Results of the DROWNING 2021 survey: Prevention remains essential

The number of drownings remains high in 2021

Conducted every three years, the DROWNING survey aims to identify all accidental drownings and to describe the circumstances of their occurrence and the characteristics of the victims. It is based on information collected through questionnaires from emergency services (particularly firefighters, Samu-Smur). Drowning is considered when there is an organized rescue operation followed by hospital treatment (emergency room, hospitalization) or death.

In the summer of 2021, 1,480 accidental drownings were recorded, down 10% from the summer of 2018, which was 1,649 and held the record for all DROWNING surveys. The proportion of deaths was comparable in 2021 (27%) and 2018 (25%). This decrease in the total number of accidental drownings can be explained in particular by the climatic conditions (temperatures, sunshine) not very favorable for swimming in a large part of the urban area during the summer period of 2021.

These accidental drownings affect all places and all ages. In 2021, they were more numerous among the young and elderly, with 22% of accidental drownings in children under the age of 6 and 26% in people aged 65 and over. The rate of drowning followed by death was higher in those over 65: 41% compared to 6% in children under 6 years of age.

In terms of locations where drownings occurred, 47% of accidental drownings occurred at sea, 26% in swimming pools of all types, 23% in streams or bodies of water, and 4% in other locations (e.g., bathtubs or pools). ). The proportion of fatalities was higher for drownings in bodies of water (49%) and waterways (41%), while it was 25% in the sea, 15% in all types of swimming pools and 14% elsewhere. Swimming pool drownings affected more children under the age of 6 and sea drownings affected more people aged 65 and over.

However, it must be emphasized that many of these drownings took place in connection with the lifting of restrictive measures to combat the COVID-19 epidemic. In this context, these drownings could be partly related to a poor assessment of the swimmers’ physical abilities or to a deterioration in health at the end of a long period of confinement and reduced physical activity. It is therefore crucial to recall drowning prevention measures at all ages, both young and old, and to emphasize the importance of taking into account the physical condition and state of health of each person.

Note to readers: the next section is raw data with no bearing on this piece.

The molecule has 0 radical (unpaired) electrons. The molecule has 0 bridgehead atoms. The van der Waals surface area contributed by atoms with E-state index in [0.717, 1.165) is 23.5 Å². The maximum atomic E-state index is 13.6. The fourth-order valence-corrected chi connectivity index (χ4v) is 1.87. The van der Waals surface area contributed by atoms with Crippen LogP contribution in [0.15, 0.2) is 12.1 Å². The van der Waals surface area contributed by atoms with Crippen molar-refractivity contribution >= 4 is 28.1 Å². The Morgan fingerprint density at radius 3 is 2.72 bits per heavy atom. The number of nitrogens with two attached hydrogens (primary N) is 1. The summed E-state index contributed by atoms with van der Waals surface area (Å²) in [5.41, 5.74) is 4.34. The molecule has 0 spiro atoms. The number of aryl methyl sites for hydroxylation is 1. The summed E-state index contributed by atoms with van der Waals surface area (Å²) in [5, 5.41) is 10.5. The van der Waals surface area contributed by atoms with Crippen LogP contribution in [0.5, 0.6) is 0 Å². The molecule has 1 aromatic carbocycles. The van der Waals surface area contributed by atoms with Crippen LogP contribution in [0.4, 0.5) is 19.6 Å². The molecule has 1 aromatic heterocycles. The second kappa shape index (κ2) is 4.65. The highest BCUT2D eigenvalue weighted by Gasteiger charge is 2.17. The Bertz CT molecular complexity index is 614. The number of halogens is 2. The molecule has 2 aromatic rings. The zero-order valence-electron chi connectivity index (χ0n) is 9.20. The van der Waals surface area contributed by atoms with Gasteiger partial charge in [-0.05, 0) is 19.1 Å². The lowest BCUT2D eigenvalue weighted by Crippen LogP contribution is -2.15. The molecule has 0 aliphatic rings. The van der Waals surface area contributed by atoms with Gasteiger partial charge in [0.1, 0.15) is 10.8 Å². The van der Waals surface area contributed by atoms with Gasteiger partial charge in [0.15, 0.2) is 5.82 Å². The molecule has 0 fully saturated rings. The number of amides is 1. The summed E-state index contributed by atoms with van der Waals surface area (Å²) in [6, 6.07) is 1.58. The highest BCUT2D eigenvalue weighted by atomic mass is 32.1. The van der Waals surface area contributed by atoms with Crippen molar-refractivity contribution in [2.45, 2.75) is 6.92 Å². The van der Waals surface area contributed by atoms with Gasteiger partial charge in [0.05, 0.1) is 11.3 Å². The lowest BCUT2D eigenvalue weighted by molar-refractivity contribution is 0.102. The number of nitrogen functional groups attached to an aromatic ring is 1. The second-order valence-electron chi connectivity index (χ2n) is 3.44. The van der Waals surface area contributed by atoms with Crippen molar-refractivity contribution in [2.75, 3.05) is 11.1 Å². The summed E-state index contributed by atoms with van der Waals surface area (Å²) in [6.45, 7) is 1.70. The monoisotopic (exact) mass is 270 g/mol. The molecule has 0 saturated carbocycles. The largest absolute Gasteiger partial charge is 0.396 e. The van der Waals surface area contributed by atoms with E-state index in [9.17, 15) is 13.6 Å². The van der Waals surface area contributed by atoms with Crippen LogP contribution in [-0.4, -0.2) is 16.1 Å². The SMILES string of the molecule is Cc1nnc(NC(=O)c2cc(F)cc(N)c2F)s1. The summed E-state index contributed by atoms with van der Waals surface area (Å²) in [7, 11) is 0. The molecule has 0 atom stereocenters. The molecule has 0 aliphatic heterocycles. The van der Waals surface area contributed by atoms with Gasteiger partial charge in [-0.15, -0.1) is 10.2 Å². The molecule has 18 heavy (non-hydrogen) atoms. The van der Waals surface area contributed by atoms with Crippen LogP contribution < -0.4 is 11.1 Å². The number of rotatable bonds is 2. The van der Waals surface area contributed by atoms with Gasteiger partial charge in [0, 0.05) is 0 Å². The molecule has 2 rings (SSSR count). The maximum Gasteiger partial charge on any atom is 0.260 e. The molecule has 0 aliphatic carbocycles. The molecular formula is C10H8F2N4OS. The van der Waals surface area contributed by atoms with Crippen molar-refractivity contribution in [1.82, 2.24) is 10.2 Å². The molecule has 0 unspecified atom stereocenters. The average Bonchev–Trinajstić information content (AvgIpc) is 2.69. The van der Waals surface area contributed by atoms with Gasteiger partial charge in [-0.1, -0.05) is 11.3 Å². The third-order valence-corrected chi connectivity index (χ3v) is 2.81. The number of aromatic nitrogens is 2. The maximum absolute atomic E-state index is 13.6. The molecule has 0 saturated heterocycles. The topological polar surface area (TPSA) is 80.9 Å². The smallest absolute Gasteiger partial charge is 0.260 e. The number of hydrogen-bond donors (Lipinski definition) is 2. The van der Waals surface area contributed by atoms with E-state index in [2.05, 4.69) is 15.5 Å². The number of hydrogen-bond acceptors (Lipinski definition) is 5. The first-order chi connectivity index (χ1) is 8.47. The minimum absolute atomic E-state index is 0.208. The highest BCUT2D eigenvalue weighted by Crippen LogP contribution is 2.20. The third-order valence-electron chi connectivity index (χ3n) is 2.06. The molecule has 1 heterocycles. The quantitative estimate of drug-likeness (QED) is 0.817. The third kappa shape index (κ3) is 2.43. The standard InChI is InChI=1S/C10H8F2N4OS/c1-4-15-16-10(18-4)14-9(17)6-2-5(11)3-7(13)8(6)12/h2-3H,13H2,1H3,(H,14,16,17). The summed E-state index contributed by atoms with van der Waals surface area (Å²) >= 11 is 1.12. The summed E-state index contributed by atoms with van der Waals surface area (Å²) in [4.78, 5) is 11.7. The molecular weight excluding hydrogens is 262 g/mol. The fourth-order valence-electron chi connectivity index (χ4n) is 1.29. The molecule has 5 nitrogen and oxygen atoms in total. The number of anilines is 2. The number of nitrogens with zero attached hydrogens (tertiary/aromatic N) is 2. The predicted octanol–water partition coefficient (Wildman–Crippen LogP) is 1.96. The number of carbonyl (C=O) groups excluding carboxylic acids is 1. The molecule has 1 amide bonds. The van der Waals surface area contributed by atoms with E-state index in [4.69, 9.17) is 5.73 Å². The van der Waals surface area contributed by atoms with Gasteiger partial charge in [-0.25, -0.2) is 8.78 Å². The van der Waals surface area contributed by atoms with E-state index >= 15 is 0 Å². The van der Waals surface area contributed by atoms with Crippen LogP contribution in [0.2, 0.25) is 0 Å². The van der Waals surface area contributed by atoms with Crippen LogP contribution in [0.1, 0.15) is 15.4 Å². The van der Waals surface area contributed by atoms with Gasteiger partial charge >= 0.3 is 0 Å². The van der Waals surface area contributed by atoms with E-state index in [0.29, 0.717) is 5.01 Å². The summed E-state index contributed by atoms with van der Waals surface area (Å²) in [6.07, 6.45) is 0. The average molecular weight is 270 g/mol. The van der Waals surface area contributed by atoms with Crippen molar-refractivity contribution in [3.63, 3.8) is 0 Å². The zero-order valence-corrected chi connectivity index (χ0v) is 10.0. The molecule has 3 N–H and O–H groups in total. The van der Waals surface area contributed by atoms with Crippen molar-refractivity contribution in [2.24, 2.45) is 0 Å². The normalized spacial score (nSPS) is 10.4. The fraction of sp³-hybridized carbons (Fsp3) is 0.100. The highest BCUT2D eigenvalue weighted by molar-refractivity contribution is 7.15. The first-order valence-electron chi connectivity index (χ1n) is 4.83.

For a gradual and safe return to swimming, especially after a period of decline or absence from physical activity:

  • Consider your fitness
  • Do not swim if you experience any physical disorders (including fatigue, health problems, chills, body aches).
  • Adjust the intensity of your swim to your ability and don’t overestimate your swimming level. When you resume swimming after a break, focus on short distances. Before you go swimming, make sure your physical condition allows you to return. Remember that swimming in a natural environment (sea, lake, river) is more difficult and tiring than swimming in a pool
  • Do not hesitate to consult a doctor who will accompany you to resume swimming

There are risks associated with swimming at any age, and there are simple steps you can take to swim safely:

For the little ones:

  • Teach children to swim as early as possible and introduce them to the ease of water from an early age
  • Supervise children at all times, stay close to them when they are playing near the water and bathe with them when they are in the water
  • Each child must be closely and constantly supervised by a single adult who takes responsibility for them during swim time.
  • Be especially careful when swimming in “above ground” (not buried) pools that do not have safety features

For adults:

Safe to swim poster
  • It’s never too late to start or learn to swim again
  • Consider the bathing environment, especially in rivers, lakes and the sea Find out about the weather conditions and generally observe the safety instructions, bathing bans and bathe in the monitored areas marked by the bathing flags[1]where the intervention of the emergency services is quicker.
  • Tell a loved one before you swim
  • Enter the water slowly, especially after long exposure to the sun
  • Do not consume alcohol before swimming

Public Health France and the Ministries of Health and Prevention, Interior, Sports and the Olympic and Paralympic Games and the Ministry of Ecological Transition and Territorial Cohesion make prevention tools available to health professionals and the general public, presenting the measures to be taken to prevent them to acquire Relax in the water, swim and practice a nautical activity in complete safety. These prevention tools are available here. A prevention campaign will be carried out throughout the summer, particularly on social networks, to inform and raise public awareness of the risks of accidental drowning.

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